The Old Fire Station Paisley

History: The Old Fire Station was built in the late 19th century and served as the town’s main fire station. It was designed in a distinctive Victorian architectural style, which included red sandstone facades and ornate detailing. For many years, it played a crucial role in Paisley’s fire prevention and emergency response.

In addition to functioning as a fire station, the building had various uses throughout its history, including serving as a police station and municipal offices. Its central location in Paisley made it an important civic structure.

More Information from our friends at Paisley Buildings

The old fire station has been at risk longer than any other building in the town with its future in severe doubt for a long time. Since the decommissioning of the building in 1973, the vacating of the roads department store in 1992, and subsequent proposal after proposal, the building has remained more or less empty over the years. It seemed that all hope was lost until recent work started to breathe new life into the building.

A new fire engine station was a pressing demand of a booming Paisley in 1896. At the time, there were suggestions to utilise the old jail building, but the preferred option was to build a new station to the designs of the burgh surveyor, John W Moncur. Moncur visited Belfast fire station for design inspiration, and shortly after prepared plans for the new building in a Scots Renaissance style, despite having no formal architectural training. Work commenced in 1897 and the building formally opened in March 1899 at a total cost of £8,000.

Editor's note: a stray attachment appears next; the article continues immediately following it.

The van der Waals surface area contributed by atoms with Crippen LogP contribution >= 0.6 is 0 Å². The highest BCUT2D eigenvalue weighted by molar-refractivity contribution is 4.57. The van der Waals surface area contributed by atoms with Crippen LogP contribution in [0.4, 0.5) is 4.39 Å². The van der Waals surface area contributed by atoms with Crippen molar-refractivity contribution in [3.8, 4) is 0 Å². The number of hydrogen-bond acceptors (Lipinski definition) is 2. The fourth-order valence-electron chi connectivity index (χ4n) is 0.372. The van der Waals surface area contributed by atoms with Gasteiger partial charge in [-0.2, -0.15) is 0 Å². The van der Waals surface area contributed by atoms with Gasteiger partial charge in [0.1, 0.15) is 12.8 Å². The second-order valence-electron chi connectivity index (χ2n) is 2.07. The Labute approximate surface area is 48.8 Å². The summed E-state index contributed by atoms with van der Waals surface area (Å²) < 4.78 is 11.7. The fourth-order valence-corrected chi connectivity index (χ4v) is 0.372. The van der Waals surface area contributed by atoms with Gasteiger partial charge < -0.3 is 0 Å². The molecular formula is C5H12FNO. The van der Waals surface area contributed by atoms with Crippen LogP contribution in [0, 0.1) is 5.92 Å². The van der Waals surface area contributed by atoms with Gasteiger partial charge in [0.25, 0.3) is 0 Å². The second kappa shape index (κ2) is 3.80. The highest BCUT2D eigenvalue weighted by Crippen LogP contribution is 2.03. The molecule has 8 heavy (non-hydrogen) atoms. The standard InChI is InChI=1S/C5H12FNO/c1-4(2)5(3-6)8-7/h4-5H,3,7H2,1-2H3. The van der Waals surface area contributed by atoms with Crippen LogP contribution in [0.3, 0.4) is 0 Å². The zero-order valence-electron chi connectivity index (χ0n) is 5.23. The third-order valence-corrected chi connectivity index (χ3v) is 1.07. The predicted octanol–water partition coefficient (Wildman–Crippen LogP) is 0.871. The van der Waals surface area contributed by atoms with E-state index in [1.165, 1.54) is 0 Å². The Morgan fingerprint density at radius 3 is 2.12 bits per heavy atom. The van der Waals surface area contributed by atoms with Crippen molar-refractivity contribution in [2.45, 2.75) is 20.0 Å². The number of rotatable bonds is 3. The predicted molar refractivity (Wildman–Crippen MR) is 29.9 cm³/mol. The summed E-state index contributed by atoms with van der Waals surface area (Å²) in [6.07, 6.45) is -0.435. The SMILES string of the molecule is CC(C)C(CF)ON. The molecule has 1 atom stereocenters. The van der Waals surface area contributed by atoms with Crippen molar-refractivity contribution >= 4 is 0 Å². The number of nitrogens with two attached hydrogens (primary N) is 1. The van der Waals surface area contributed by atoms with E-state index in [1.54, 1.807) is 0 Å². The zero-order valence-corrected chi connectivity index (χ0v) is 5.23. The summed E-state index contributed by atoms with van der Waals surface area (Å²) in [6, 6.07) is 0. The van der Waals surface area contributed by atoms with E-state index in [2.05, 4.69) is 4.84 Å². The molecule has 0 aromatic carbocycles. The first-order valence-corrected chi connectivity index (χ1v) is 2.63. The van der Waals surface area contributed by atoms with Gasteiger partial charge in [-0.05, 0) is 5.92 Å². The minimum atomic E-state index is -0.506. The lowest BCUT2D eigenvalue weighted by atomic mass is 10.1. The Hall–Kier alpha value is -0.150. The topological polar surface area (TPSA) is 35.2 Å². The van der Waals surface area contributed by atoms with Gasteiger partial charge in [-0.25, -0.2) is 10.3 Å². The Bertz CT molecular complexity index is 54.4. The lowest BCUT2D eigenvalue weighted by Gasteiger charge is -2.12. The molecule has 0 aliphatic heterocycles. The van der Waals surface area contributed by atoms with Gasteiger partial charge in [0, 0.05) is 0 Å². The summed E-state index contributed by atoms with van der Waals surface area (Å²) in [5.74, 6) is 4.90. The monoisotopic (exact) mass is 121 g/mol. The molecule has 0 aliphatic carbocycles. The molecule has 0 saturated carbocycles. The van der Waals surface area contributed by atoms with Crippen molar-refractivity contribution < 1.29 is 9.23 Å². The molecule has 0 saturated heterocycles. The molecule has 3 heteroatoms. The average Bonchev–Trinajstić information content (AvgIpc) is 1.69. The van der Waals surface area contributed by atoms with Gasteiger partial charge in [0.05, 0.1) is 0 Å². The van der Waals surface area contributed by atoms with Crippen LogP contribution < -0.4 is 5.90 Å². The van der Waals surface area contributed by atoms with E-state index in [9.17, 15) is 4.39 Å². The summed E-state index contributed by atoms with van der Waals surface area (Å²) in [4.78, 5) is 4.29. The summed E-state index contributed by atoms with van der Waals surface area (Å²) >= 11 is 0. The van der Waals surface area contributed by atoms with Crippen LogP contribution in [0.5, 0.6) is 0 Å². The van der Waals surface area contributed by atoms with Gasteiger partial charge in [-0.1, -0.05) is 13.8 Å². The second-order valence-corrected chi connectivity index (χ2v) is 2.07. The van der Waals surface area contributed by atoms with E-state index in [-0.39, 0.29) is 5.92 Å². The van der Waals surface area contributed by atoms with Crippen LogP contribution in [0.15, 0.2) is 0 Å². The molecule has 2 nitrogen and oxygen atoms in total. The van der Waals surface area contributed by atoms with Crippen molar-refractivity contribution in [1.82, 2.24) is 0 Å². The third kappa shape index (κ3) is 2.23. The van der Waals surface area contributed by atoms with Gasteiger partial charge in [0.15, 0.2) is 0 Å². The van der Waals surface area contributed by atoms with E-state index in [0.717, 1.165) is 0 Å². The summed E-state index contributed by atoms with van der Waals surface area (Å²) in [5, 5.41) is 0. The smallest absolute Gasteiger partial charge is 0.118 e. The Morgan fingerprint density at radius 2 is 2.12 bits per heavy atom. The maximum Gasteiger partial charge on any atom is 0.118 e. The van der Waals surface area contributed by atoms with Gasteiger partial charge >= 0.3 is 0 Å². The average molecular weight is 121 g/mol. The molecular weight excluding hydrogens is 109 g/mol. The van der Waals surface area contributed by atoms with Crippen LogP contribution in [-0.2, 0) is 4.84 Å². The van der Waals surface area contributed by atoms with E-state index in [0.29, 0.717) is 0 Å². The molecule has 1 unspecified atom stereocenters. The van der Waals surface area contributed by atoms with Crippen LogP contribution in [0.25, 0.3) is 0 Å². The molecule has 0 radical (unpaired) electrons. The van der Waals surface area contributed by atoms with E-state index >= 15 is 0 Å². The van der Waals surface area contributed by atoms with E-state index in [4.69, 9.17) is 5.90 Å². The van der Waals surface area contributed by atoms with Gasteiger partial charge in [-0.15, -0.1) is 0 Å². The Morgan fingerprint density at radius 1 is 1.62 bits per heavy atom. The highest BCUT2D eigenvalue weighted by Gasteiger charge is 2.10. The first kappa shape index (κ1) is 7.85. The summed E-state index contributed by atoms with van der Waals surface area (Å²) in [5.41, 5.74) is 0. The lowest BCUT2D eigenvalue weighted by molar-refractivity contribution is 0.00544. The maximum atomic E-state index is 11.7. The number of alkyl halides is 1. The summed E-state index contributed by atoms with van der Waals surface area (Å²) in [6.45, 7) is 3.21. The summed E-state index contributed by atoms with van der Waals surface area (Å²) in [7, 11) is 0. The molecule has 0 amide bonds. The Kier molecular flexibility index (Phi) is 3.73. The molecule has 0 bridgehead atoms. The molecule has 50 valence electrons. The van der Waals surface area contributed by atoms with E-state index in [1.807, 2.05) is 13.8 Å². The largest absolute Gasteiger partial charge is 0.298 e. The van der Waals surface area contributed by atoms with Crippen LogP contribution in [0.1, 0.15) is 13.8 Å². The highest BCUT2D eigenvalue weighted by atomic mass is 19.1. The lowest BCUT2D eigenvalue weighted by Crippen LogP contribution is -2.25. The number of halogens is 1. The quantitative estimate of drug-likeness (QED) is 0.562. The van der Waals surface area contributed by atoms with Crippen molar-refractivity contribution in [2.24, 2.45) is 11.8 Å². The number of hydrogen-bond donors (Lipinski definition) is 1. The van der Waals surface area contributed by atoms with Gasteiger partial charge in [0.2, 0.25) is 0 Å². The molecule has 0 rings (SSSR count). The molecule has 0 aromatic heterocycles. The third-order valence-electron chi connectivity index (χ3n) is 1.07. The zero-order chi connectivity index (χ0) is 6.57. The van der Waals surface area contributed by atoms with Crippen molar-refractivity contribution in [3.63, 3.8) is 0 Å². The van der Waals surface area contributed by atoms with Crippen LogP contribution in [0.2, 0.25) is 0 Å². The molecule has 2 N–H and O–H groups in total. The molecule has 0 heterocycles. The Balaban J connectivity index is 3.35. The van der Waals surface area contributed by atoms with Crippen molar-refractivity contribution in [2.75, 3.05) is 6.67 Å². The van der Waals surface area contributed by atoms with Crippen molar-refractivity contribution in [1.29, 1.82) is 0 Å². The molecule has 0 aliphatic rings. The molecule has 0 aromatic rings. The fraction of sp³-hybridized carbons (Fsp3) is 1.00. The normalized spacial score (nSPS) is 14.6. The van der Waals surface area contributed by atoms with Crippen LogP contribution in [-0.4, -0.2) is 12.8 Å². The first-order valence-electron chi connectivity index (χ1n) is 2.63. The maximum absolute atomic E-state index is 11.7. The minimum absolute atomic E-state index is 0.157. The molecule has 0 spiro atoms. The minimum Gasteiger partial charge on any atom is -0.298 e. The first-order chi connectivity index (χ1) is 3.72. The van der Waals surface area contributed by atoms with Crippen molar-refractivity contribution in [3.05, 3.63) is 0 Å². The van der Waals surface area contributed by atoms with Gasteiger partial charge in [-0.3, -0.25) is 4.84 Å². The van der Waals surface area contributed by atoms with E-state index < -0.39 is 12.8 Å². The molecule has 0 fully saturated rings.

The building complex comprised the station headquarters on the upper floors, the tower and the training yard. An inspection of the fire station was carried out by the Provost in the 1920s, involving various training and stunts. You can watch it here:

After the relocation of the fire service to Canal St in 1973, the County Roads Department used the building as a store. In 1992-93, the council offered the building for sale and requested proposals for its use. Numerous were submitted but it was decided that the Paisley Action of Churches’ (PACT) proposal was most viable and were gifted the building. PACT envisaged converting the building into a youth centre, gym, rehearsal studio, craft room, youth advisory office, and accommodation block for homeless youngsters. Despite their optimism, funding was never secured and only the bottom floor came into use around 2001. The building then changed hands a number of times, at one point selling for £1, before most recently being purchased by Fereneze Developments as featured on Homes Under the Hammer.

The Meechan brothers of Ferenze Developments together with Vellow Wood Architecture submitted proposals for the conversion of the ground floor to commercial space and the upper floors to residential. There will also be an extension built toward St Matthew’s Church. Extensive stone cleaning has been carried out and high-quality replacement windows installed. Work is underway to bring the upper floors back into use which are planned to consist of 7 flats and the new extension will contain 8 flats.

Video of the outside of the Fire Station by drone

Current Status: We visited whilst the renovations of the internal side were underway the building was watertight and construction of the internals was still going on, in this video taken some years back you can get a walkthrough of the entire building.

We will try our best over the years to update you when the building is open.